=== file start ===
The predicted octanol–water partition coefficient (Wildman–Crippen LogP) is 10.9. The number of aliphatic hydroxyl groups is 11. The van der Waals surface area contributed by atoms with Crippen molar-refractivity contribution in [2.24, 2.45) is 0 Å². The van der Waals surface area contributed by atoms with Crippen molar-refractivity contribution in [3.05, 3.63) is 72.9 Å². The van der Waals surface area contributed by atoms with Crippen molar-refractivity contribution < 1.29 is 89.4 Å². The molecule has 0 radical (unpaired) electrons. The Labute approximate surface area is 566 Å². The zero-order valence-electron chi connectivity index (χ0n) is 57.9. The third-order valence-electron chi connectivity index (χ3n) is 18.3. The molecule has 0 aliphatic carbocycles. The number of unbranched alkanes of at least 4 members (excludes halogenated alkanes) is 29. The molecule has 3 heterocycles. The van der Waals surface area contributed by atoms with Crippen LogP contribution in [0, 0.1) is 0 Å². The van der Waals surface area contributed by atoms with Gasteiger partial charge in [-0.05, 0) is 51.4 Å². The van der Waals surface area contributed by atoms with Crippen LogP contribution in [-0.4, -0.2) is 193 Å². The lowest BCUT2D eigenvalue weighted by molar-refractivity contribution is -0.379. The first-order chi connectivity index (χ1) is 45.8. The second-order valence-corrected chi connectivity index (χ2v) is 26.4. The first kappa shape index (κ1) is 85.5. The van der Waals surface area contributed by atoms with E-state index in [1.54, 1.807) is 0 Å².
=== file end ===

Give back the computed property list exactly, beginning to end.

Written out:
The predicted octanol–water partition coefficient (Wildman–Crippen LogP) is 10.9. The number of aliphatic hydroxyl groups is 11. The van der Waals surface area contributed by atoms with Crippen molar-refractivity contribution in [2.24, 2.45) is 0 Å². The van der Waals surface area contributed by atoms with Crippen molar-refractivity contribution in [3.05, 3.63) is 72.9 Å². The van der Waals surface area contributed by atoms with Crippen molar-refractivity contribution < 1.29 is 89.4 Å². The molecule has 0 radical (unpaired) electrons. The Labute approximate surface area is 566 Å². The zero-order valence-electron chi connectivity index (χ0n) is 57.9. The third-order valence-electron chi connectivity index (χ3n) is 18.3. The molecule has 0 aliphatic carbocycles. The number of unbranched alkanes of at least 4 members (excludes halogenated alkanes) is 29. The molecule has 3 heterocycles. The van der Waals surface area contributed by atoms with Crippen LogP contribution in [0, 0.1) is 0 Å². The van der Waals surface area contributed by atoms with Gasteiger partial charge in [-0.05, 0) is 51.4 Å². The van der Waals surface area contributed by atoms with Crippen LogP contribution in [-0.4, -0.2) is 193 Å². The lowest BCUT2D eigenvalue weighted by molar-refractivity contribution is -0.379. The first-order chi connectivity index (χ1) is 45.8. The second-order valence-corrected chi connectivity index (χ2v) is 26.4. The first kappa shape index (κ1) is 85.5. The van der Waals surface area contributed by atoms with E-state index in [1.54, 1.807) is 0 Å².